The marriage of John H. Arkwright; deaths and additional verse to the National Anthem
1834 – Suicide of Thomas Jones
Thomas Jones, aged around 60, was a respected married man of Yazor who had formerly lived with Sir Robert Price at Foxley.
He then boarded with a Mr. Matthews for a while before marrying late in life, when he lived with his wife and her family , rather unhappily it turned out. Not only that, but he also had bowel disease and was a bit of a depressive.
All in all it became too much for the poor chap and he wrote a note to Mr. Matthews, detailing complaints of domestic unhappiness and saying what he wanted for his funeral, then with the aid of a stick to pull the trigger, he shot himself in the chest.
Sadly, the verdict at the inquest was Insanity.
1843 – The first Stone of the New Parish Church at Yazor
At the end of March 1843, the first stone of the new parish church at Yazor was laid by Lady Price on a lovely dry sunny day.
The day was declared a holiday throughout the parish, and there was much good cheer provided by the baronet of Foxley.
For the consecration in December 1851, please go to Yazor Church.
1850 – Child Burns to Death
Mary Lawrence, a married woman with four children living at Yazor, sent her four children out into the field in February 1850 to light a fire in order to scare the crows away.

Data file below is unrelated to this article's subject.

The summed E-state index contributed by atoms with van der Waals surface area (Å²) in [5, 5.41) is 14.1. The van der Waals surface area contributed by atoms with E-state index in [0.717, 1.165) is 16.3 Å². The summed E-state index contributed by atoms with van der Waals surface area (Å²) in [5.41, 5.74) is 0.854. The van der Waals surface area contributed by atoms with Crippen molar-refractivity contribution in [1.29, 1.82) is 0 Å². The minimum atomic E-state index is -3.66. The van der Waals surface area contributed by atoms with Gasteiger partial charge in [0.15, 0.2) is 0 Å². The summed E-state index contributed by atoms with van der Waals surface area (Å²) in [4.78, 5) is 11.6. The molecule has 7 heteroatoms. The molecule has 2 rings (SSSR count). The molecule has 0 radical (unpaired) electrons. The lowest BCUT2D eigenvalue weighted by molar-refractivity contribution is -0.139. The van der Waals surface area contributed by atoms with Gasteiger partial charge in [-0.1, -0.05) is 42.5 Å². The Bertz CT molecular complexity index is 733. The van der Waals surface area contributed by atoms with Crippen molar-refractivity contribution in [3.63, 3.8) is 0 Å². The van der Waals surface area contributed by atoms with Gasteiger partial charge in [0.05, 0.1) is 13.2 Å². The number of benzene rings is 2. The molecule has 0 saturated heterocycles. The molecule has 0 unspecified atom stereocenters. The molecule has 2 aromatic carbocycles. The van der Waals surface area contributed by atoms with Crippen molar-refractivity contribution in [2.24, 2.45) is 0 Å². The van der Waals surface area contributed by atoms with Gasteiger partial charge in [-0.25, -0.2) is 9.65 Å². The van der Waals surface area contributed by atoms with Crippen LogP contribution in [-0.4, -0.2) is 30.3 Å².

After about half an hour, Mary’s eldest son ran to find her, saying that the baby Robert aged one year was burning, and when she ran to to him she immediately pulled off all his clothes.
He was however very badly burned, so she put oil on the wounds, but he died a few hours later.
1852 – Boy Dragged by Racehorse
Edwin Jones, a young boy, was asked to hold a mare at the end of a day of racing at Yazor Annual Races in October 1852.
It seems that Edwin was unable to resist climbing on board even though it had been forbidden, and in company with another lad in charge of another horse, he set off down the course. He was too small to reach the stirrup irons with his feet so instead he jammed them into the leathers; they avoided the fences across the course, but ended up amongst some trees with low branches which eventually knocked the lad out of the saddle.
Unfortunately, when he fell, his right foot was stuck in the leather and the mare panicked – kicking and plunging before dragging the boy some 150 yards before she was caught by people who had seen what was going on. They managed to cut the girth on the saddle to release Edwin, and carried him to the Lion Inn where Mr. Lomax, the Weobley surgeon, was summoned.
Unfortunately, Edwin had a fractured skull amongst his numerous severe injuries, and he died before Mr. Lomax could do anything to help.
1855 – Death of Mr. Hancocks of Foxley
Mr. Hancocks had not been in good health for some years, suffering from vertigo, giddiness and gout.
One day in September 1855 he attended Hereford market, but on his way home he fell off his horse at Credenhill. His wife and others hastened in a carriage to fetch him, and once home he insisted that he was fine; his family thought otherwise and made him go to bed whilst they called for Mr. Lomax, a surgeon from Weobley.